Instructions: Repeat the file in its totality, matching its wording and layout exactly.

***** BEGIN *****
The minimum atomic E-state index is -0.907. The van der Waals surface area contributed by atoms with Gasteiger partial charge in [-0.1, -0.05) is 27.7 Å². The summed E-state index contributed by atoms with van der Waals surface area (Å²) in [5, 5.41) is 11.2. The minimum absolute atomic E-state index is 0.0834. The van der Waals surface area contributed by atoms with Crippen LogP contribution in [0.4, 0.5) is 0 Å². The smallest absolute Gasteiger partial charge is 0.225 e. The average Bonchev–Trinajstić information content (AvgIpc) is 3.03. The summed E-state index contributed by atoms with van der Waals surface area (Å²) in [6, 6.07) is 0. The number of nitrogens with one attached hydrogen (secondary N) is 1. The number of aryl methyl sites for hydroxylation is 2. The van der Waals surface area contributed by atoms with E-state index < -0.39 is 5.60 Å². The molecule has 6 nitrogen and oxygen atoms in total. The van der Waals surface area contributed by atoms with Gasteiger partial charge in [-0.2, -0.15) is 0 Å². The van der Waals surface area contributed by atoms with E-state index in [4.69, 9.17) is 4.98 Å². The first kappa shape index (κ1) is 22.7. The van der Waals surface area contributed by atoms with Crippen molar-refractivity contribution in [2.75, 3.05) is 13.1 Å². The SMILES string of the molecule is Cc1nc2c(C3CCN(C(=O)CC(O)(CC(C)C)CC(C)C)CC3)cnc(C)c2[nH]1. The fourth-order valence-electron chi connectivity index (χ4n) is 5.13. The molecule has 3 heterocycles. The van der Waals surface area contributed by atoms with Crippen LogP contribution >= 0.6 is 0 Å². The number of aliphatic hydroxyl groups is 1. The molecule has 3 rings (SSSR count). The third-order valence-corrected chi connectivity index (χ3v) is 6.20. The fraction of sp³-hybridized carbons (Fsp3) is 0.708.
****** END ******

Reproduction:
The minimum atomic E-state index is -0.907. The van der Waals surface area contributed by atoms with Gasteiger partial charge in [-0.1, -0.05) is 27.7 Å². The summed E-state index contributed by atoms with van der Waals surface area (Å²) in [5, 5.41) is 11.2. The minimum absolute atomic E-state index is 0.0834. The van der Waals surface area contributed by atoms with Crippen LogP contribution in [0.4, 0.5) is 0 Å². The smallest absolute Gasteiger partial charge is 0.225 e. The average Bonchev–Trinajstić information content (AvgIpc) is 3.03. The summed E-state index contributed by atoms with van der Waals surface area (Å²) in [6, 6.07) is 0. The number of nitrogens with one attached hydrogen (secondary N) is 1. The number of aryl methyl sites for hydroxylation is 2. The van der Waals surface area contributed by atoms with E-state index < -0.39 is 5.60 Å². The molecule has 6 nitrogen and oxygen atoms in total. The van der Waals surface area contributed by atoms with Gasteiger partial charge in [-0.2, -0.15) is 0 Å². The van der Waals surface area contributed by atoms with E-state index in [4.69, 9.17) is 4.98 Å². The first kappa shape index (κ1) is 22.7. The van der Waals surface area contributed by atoms with Crippen molar-refractivity contribution in [2.75, 3.05) is 13.1 Å². The SMILES string of the molecule is Cc1nc2c(C3CCN(C(=O)CC(O)(CC(C)C)CC(C)C)CC3)cnc(C)c2[nH]1. The fourth-order valence-electron chi connectivity index (χ4n) is 5.13. The molecule has 3 heterocycles. The van der Waals surface area contributed by atoms with Crippen LogP contribution >= 0.6 is 0 Å². The number of aliphatic hydroxyl groups is 1. The molecule has 3 rings (SSSR count). The third-order valence-corrected chi connectivity index (χ3v) is 6.20. The fraction of sp³-hybridized carbons (Fsp3) is 0.708.